Playlists are sets of songs that you build for yourself. Apple Music is no exception. You can add songs to playlists by tapping on the elipses “…” icon of the currently playing track. Then choose “Add to a Playlist…” and pick the one you’d like to add the song too. Any time you want to listen to these songs, you can tap the “My Music” tab at the bottom of the Apple Music app. Then tap “Playlists” at the top. Here you will see all the playlists you have created. Granted, every streaming service provides a way to build these collections. But one feature none of the others provide is smart playlists. iTunes has offered smart playlists for a long time. What makes them different than regular playlists? They are automatically populated with songs based on criteria you set. For example, I have a smart playlist called “Best of 2015” which automatically includes songs that I added to My Music in 2015 and that I’ve rated above three stars. Another smart playlist is “Best of Coldplay” which similarly automatically adds any Colplay songs that are in My Music and rated above three stars. One last smart playlist idea is “100 Most Played”. This collection is built with songs I listen to most and is sorted by frequency. Just from these examples, you can see how powerful smart playlists can be. These smart playlist must be created on iTunes on your PC or Mac with Apple Music and iCloud Music Library turned on. But once you’ve created them, they will be populated from your iPhone or iPad. The fact that no other streaming service includes smart playlists sets Apple Music on a pedistal. The following video will show you how to create smart playlists with Apple Music.
Apple Music allows you to share your playlists with friends. Spotify and Rdio do this too. But these other services fail when it comes to sharing individual songs. Spotify sends your friends a crazy link that opens the song in their browser (unplayable from there, mind you) and not in the Spotify app itself, even if they have it installed. The advantage of Apple Music is that every iPhone and iPad running iOS 8.4 or higher has the app. Any song, album, or playlist you share immediately opens in your friend’s app. Apple Music uses the familiar share menu to initiate sharing. That means your song can be sent via iMessage, Mail, or any other app that offers a share extension. Sharing music is wonderfully integrated into iOS thanks to Apple owning the hardware and software.
Discovery – Curation and Radio
I don’t want to get stuck listening to the same songs over and over. Discovering new songs and artists is my favorite part of streaming music. Apple hits a homerun here by offering excellent curation and radio services. Apple Music started life as Beats Music. Beats was praised for its awesome playlist curation. Beats playlists were so good because they were individually handcrafted by a real person, not a computer algorithm. Apple bought Beats for having such a unique ability. Now this human element is part of Apple Music and it’s the best way to discover music chosen personally for you. The people are not the listeners. They are people in the music industry that Apple has hired to find and suggest the best music. Apple Music then pays attention to what music you’ve indecated you like by tapping the heart button on a track, giving it a star rating (tap on the track name), or adding it to a playlist. The “For You” tab at the bottom of Apple Music responds by offering up human-surated playlists of songs that the curators beleive you will like. If there happens to be a playlist that you don’t like, tap and hold on it and select “I Don’t Like This Suggestion” and Apple Music will learn from that too. Radio is another feature I find myself listening to more and more. While I personally don’t like the Beats 1 station, there are others that I do like which are also curated by a human. And you can start a Radio station from any song you’d like by tapping on the elipses “…” icon of the currently playing track. Then choose “Start Station”. This is another great way to discover music.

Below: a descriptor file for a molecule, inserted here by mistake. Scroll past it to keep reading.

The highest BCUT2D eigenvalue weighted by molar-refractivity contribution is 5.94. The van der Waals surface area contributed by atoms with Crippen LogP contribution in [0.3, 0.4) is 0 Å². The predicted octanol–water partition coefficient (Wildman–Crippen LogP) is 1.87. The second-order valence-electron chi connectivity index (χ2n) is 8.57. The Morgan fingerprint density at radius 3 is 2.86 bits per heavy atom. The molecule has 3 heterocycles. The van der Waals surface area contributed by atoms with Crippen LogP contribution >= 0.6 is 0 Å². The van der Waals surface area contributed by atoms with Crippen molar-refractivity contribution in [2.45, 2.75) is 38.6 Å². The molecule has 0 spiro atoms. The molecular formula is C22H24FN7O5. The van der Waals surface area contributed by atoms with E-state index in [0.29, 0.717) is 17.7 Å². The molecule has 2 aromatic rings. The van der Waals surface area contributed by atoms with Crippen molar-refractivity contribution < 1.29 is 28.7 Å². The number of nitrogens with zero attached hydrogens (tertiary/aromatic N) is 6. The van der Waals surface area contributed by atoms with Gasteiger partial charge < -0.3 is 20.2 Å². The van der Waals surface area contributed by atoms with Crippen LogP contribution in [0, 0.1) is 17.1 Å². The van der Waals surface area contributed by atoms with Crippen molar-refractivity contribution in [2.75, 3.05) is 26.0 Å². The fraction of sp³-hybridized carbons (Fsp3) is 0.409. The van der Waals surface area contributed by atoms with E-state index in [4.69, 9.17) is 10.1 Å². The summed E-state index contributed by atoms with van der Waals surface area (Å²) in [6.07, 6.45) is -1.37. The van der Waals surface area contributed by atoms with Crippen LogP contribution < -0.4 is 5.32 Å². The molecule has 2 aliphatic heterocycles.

So now you know my favorite parts of Apple Music. For me, these are reason enough to switch from Spotify. Are they enough for you? Let us know what you like or don’t like about Apple Music in the comments below.